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Cheering for a Change

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Cheerleaders have long been viewed negatively in the public eye. From their failure to be seen as “real athletes,” to their immense objectification, cheerleaders enter onto uneven playing field the moment they make the squad.

However, in wake of the #MeToo movement, the challenges faced by professional cheerleaders have come to the public’s attention.  

In January, Bailey Davis was fired from her job as a cheerleader for the New Orleans Saints. Why? A social media post displaying Davis in a lacey leotard taken for a dance-related photoshoot. Her employer characterized the picture as sexual in nature and scandalous.

This code of conduct “violation” has placed the other nonsensical rules and regulations set by the NFL pertaining to cheerleaders into light. Cheerleaders are forced to abide to a strict set of anti-fraternization rules. They cannot speak to players. They cannot follow players on social media nor can they let players follow them. If a player enters a restaurant they are at, they must leave immediately. Violating these rules is grounds for immediate dismissal from the squad.

Following her termination, Davis has filed a complaint with the Equal Employment Opportunity Commission, which is in charge of enforcing civil rights laws. This complaint alleges the Saints of enforcing too separate, unequal sets of rules— one for male players and one for female cheerleaders.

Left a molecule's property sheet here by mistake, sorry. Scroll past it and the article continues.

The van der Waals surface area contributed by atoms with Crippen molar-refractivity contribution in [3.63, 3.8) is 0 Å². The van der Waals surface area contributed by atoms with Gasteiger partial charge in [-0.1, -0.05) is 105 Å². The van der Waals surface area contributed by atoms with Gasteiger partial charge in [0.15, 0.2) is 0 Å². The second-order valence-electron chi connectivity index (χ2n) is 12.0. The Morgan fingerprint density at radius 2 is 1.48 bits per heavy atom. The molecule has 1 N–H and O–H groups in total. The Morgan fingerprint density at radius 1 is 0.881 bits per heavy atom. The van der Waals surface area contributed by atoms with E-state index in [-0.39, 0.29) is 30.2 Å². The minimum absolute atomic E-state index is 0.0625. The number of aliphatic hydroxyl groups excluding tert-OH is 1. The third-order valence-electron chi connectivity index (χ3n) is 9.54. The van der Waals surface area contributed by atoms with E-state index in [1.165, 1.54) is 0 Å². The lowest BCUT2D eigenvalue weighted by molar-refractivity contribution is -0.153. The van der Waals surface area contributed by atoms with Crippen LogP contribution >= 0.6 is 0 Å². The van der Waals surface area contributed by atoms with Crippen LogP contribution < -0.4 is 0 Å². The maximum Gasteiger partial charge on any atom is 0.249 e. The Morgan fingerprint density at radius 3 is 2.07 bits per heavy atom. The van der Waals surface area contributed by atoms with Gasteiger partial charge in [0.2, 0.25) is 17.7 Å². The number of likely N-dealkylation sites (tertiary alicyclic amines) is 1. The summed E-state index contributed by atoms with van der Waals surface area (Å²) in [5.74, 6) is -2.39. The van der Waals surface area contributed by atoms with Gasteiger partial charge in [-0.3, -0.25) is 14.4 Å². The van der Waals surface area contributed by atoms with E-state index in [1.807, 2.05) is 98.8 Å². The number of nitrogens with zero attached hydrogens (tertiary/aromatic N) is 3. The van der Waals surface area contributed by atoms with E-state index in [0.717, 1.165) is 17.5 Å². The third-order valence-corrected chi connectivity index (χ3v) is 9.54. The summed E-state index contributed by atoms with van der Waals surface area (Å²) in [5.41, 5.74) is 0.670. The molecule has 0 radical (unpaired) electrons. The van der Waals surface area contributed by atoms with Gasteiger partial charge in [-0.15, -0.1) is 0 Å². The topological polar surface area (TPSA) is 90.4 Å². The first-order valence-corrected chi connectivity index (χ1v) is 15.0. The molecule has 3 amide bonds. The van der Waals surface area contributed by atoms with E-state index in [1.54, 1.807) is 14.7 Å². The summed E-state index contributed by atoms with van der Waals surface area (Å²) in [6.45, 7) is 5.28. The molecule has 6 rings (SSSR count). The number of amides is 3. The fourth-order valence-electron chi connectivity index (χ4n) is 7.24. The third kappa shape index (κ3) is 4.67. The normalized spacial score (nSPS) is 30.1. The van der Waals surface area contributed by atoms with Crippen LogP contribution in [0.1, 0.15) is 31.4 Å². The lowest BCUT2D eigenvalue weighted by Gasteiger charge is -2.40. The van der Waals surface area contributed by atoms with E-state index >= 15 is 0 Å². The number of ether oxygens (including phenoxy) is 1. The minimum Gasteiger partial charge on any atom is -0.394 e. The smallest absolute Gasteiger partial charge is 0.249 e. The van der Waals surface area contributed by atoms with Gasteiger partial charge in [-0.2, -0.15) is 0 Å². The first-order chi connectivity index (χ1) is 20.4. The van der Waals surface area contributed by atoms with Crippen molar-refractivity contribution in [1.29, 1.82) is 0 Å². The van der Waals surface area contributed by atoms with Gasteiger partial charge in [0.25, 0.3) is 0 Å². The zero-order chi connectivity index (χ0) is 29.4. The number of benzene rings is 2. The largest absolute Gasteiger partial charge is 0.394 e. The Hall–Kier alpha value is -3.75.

“If the cheerleaders can’t contact the players, then the players shouldn’t be able to contact the cheerleaders,” said Sara Blackwell, Davis’s lawyer. “The antiquated stereotype of women needing to hide for their own protection is not permitted in America and certainly not in the workplace.”

With the momentum of the #MeToo movement, the struggle facing cheerleaders has finally become clear. Even at the high school level, the hard work and overall athleticism of cheerleaders goes unnoticed. Instead, female cheerleaders particularly, are viewed as nothing more than women who shake their pom poms wearing a skimpy outfit.

Becoming a professional cheerleader in the NFL is far from an easy task. The women must endure days of an arduous tryout process, which ranges from dance evaluations to in person interviews. Once they  make the squad, cheerleaders must practice for hours on end each week, but do not receive a salary remotely close to those of the players, meaning many of them must take on a secondary job.

Some argue that the NFL should eliminate cheer squads altogether. However, this is not a solution to the obvious sexism in the industry. Professional cheer serves as a goal for those who are passionate about the sport. Eliminate the excessively skimpy outfits, discriminatory rules and overall lack of respect before eliminating the squad.

Davis’s complaint is just one of endless cases of discrimination faced by cheerleaders. She and many others seek to finally #LevelThePlayingField

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